The 26% federal tax credit was extended through 2022 and will drop to 22% in 2023 before expiring altogether, so act now for the most savings!
Tax Liability Savings – Explained
A tax credit is a dollar-for-dollar reduction of the income tax you owe. So in order to qualify for the Federal Tax Credit, you need to have a large enough tax burden to benefit.
Some types of tax credits are refundable. That means you can still receive the full amount of the credit even if the credit exceeds your entire tax bill. For example: If your tax bill is $300, but your refundable tax credit is $1000, you will receive a $700 refund.
The Geothermal Tax Credit, however, is a non-refundable personal tax credit. It can only reduce or eliminate your liability (how much money you owe to the IRS). If your credit is greater than your tax liability, it will not generate a tax refund. For example: If your tax bill is $300, but your non-refundable tax credit is $1000, you will only use $300 of your credit (and will have $700 unused).
Fortunately, the Geothermal Tax Credit allows homeowners to apply their tax credit over multiple years. If your tax burden in 2020 is less than your credit’s full amount, you can carry over the remainder when filing your taxes in 2021. You can even keep doing this as long as the tax credit is active. The Geothermal Tax Credit can offset regular income taxes and even alternative minimum taxes.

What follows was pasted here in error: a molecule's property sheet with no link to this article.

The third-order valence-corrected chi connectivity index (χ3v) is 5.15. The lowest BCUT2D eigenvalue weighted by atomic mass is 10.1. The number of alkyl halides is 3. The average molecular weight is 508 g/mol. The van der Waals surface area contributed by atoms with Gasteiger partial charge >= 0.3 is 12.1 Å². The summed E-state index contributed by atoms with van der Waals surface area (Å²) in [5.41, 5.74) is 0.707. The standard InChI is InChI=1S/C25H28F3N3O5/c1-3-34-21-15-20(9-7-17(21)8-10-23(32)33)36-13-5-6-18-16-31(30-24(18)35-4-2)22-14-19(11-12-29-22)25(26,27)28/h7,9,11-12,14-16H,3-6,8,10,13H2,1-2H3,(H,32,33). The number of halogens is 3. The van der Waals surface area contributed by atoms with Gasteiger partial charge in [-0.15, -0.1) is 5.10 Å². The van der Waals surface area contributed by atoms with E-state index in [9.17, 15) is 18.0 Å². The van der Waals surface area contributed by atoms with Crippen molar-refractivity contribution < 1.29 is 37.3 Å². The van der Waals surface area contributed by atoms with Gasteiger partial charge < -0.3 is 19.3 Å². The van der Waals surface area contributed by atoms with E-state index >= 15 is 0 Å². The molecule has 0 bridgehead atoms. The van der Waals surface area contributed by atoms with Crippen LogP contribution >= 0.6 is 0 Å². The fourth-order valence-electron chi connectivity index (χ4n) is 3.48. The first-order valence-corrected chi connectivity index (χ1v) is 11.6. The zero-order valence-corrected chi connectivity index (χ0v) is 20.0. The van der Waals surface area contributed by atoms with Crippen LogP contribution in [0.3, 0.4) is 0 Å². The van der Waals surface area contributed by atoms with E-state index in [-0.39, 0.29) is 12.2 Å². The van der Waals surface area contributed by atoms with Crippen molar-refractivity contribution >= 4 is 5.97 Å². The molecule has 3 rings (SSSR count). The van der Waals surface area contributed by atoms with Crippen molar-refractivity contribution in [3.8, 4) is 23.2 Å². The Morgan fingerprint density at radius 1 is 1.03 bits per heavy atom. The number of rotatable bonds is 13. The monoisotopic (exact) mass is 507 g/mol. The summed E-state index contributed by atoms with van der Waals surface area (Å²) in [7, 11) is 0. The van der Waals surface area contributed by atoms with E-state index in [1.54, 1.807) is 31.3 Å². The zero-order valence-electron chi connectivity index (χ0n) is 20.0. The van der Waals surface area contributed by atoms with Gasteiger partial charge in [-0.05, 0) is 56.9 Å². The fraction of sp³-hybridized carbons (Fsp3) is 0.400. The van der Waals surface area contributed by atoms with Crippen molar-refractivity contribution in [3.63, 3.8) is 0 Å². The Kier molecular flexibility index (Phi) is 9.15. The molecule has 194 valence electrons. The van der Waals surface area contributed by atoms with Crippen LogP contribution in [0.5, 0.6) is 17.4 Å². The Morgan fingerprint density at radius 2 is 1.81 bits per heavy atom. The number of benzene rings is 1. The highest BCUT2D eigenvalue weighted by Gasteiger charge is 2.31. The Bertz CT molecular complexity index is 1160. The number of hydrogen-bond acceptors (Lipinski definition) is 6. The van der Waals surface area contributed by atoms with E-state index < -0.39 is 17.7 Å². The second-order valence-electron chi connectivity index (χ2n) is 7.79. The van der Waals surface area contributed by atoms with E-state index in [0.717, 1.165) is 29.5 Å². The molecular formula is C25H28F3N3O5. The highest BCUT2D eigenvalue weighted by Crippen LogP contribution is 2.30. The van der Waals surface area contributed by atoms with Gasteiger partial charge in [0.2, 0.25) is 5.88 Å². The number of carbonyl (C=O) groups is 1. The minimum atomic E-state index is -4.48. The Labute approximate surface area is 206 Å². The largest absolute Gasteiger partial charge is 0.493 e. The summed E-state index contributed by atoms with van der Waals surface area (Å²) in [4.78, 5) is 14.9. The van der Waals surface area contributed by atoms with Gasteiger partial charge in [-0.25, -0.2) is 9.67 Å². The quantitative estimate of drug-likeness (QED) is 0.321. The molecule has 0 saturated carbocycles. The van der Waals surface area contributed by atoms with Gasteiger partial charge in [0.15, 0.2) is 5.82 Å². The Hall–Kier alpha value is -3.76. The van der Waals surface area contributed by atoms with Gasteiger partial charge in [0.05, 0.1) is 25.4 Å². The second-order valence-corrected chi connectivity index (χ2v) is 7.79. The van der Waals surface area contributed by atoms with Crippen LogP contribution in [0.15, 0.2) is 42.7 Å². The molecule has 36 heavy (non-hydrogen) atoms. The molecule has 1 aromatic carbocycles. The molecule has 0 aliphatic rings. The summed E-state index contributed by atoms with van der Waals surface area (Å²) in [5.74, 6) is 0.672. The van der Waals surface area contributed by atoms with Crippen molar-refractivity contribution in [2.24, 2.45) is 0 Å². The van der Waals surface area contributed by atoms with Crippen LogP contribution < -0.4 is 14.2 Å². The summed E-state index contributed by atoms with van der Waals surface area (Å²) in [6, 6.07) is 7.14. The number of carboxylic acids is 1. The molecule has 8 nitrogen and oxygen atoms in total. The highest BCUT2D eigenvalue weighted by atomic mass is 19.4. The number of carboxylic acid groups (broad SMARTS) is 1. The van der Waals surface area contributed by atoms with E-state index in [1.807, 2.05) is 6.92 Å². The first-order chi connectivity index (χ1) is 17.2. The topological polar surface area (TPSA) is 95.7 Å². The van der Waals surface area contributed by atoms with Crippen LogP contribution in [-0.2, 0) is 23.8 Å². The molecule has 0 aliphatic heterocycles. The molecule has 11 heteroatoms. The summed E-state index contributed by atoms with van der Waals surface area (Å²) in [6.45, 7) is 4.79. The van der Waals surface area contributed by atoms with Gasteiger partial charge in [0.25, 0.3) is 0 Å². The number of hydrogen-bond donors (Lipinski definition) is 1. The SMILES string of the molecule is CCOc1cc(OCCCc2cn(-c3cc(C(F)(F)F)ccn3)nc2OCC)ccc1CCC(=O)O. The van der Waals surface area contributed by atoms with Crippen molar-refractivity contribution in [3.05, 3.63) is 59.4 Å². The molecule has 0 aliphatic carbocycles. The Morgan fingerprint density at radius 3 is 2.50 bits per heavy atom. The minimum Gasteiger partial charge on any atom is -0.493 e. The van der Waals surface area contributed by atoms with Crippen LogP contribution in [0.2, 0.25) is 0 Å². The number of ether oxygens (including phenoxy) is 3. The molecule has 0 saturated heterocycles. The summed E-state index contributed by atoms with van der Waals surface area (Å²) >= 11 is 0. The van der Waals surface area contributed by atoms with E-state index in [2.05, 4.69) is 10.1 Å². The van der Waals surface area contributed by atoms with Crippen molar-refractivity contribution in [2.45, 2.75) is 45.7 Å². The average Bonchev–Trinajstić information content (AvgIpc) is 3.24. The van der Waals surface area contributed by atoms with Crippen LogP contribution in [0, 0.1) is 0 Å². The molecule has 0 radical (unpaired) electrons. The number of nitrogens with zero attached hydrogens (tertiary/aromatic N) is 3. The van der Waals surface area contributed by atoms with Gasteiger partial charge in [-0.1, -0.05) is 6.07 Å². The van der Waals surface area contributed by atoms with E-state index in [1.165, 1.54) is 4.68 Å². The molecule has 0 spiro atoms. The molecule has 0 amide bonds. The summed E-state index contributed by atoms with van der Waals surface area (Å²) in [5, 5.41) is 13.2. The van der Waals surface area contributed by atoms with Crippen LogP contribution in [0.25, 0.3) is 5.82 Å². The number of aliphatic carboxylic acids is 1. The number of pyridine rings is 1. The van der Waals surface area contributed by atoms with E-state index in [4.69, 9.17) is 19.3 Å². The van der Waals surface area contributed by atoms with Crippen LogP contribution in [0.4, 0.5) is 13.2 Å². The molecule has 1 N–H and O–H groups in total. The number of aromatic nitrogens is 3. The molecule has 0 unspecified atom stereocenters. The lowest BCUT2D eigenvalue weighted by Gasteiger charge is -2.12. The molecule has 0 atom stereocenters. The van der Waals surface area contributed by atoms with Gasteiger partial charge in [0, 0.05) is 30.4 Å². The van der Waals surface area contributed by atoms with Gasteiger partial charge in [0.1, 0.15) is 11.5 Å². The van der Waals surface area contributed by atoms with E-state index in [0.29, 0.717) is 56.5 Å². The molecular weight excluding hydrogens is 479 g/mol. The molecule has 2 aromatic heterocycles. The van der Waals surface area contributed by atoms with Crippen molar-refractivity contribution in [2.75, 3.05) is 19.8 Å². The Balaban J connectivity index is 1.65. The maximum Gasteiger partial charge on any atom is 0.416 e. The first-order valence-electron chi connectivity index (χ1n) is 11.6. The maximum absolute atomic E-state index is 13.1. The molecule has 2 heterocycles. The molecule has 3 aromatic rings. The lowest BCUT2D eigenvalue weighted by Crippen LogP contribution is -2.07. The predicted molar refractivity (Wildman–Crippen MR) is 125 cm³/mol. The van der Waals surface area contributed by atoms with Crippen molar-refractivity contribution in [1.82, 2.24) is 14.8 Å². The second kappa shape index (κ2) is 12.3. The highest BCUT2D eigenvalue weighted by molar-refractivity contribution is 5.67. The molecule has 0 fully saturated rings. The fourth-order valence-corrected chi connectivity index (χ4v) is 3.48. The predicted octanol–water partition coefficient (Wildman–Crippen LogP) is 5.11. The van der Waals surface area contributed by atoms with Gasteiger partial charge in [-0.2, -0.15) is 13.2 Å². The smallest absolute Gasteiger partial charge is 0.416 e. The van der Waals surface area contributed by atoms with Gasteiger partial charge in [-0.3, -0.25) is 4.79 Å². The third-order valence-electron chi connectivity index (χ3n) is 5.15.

For example: Let’s say you purchase a geothermal system for $20,000. That could mean you’re eligible for a $5,200 tax credit. But let’s say you only owe $3,000 in taxes. In this situation, you can simply claim $3,000 in credit this year and $2,200 next year.
To benefit from the Federal Tax Credit, you must owe at least as much in taxes as you would claim for the credit, even if it’s over several years.
If you want to upgrade, contact us and we’ll get you started today so you can take advantage of these savings!
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